31st Annual Classical Roots Honors Composer William Grant Still @ The Max

31st Annual Classical Roots Honors Composer William Grant Still @ The Max




alt textWilliam Grant Still 1895 -1978

Composer William Grant Still will be recognized posthumously as the 2009 Honoree for his contributions to the world of classical music as part of the Detroit Symphony Orchestra’s (DSO) 31st annual Classical Roots Concerts taking place Fri., Mar. 6 at 8 p.m.; Sat., Mar. 7 at 8:30 p.m.; and Sun., Mar. 8 at 3 p.m. in Orchestra Hall. The 2009 concerts will be conducted by the DSO’s Resident Conductor Thomas Wilkins, who was the 2008 Honoree, and will feature guest artists Janice Chandler-Eteme (soprano), Jevetta Steele (mezzo-soprano), Kevin Deas (baritone), Taylor Gardner (child soprano) and the combined Rackham Symphony Choir and Brazeal Dennard Chorale directed by Suzanne Mallare Acton. The program begins with “Lift Ev’ry Voice and Sing,” which has opened every Classical Roots concert since its inception in 1978, and continues with a cappella selections by the Brazeal Dennard chorale directed by Augustus Hill, Still’s Symphony No. 1 (Afro-American Symphony) and Dear Mrs. Parks by past Honoree Hannibal Lokumbe. The DSO will be recording Dear Mrs. Parks during the concerts for release at an undetermined date by Naxos. Additionally, Lokumbe will be in residence for the entire week during which he plans to speak at local schools, including a Mar. 4 visit to Detroit School of Arts where he will hold cross-departmental discussions with music students and children in other courses of study.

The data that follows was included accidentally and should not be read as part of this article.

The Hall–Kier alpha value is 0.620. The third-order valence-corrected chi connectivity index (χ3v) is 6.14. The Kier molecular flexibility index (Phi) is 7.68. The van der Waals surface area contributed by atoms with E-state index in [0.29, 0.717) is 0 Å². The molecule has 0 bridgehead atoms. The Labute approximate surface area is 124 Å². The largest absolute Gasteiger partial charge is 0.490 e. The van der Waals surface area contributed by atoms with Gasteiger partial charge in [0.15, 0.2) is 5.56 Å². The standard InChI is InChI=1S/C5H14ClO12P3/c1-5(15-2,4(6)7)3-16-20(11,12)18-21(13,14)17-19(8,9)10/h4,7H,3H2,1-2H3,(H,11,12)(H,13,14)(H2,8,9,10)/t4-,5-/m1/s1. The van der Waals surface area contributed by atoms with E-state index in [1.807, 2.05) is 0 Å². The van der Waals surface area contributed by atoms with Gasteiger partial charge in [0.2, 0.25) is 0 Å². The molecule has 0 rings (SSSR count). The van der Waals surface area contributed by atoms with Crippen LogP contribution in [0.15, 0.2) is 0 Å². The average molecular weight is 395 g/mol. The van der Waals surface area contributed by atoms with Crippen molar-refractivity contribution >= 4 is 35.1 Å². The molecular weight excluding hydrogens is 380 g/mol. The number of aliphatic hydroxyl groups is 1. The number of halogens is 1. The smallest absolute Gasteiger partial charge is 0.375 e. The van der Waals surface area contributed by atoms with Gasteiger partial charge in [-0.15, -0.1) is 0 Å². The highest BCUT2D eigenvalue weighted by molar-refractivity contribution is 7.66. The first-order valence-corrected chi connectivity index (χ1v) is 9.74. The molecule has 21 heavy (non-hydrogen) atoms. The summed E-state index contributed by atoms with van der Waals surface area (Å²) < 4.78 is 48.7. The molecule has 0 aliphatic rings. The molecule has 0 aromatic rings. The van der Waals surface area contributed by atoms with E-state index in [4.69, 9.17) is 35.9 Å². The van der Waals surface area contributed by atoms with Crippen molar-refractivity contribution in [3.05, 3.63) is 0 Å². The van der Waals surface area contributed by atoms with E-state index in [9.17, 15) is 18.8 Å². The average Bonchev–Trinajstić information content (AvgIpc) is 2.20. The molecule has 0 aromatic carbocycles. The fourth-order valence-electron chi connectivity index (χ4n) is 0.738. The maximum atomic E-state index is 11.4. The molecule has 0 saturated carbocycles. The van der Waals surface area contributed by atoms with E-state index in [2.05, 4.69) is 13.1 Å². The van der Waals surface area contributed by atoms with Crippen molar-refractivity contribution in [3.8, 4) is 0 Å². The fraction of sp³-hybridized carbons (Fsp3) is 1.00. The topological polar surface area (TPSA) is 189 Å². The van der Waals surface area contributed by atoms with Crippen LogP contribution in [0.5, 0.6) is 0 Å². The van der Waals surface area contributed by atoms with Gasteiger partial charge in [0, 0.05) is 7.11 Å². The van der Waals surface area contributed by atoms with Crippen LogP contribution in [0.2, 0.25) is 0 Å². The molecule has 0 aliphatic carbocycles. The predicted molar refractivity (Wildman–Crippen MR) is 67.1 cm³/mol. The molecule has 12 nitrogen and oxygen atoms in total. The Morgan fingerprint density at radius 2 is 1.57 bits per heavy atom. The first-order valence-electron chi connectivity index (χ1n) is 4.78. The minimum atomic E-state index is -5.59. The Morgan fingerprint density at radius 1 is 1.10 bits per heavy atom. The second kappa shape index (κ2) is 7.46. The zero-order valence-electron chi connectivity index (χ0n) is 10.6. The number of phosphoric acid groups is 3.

Judith Anne Still, William Grant Still’s daughter, will accept the special recognition award on his behalf at the Saturday concert. In addition, Ms. Still will give a lecture in The Music Box at the Max M. Fisher Music Center on Thu., Mar. 5 at 6 p.m. about her father’s life and works co-sponsored by the Charles H. Wright Museum of African American History. Following the presentation at 7:30 p.m., attendees are invited to the DSO rehearsal in Orchestra Hall. All students in southeast Michigan will receive an invitation through their schools to attend the lecture and rehearsal. Both events are also free and open to the public.

Now celebrating its 9th anniversary, the black-tie Classical Roots Celebration Sat., Mar. 7 raises awareness about the contributions of African-Americans to classical music and supports increased opportunities through special educational programs such as the DSO’s African-American Orchestral Fellowship Program, a mentoring opportunity for young professional musicians. An additional fundraising effort this year, the Chairs’ Circle of Friends, is designating funds specifically for the release of the Dear Mrs. Parks recording. Further information about the DSO’s African-American and educational programs can be found on the DSO’s Web site, www.detroitsymphony.com.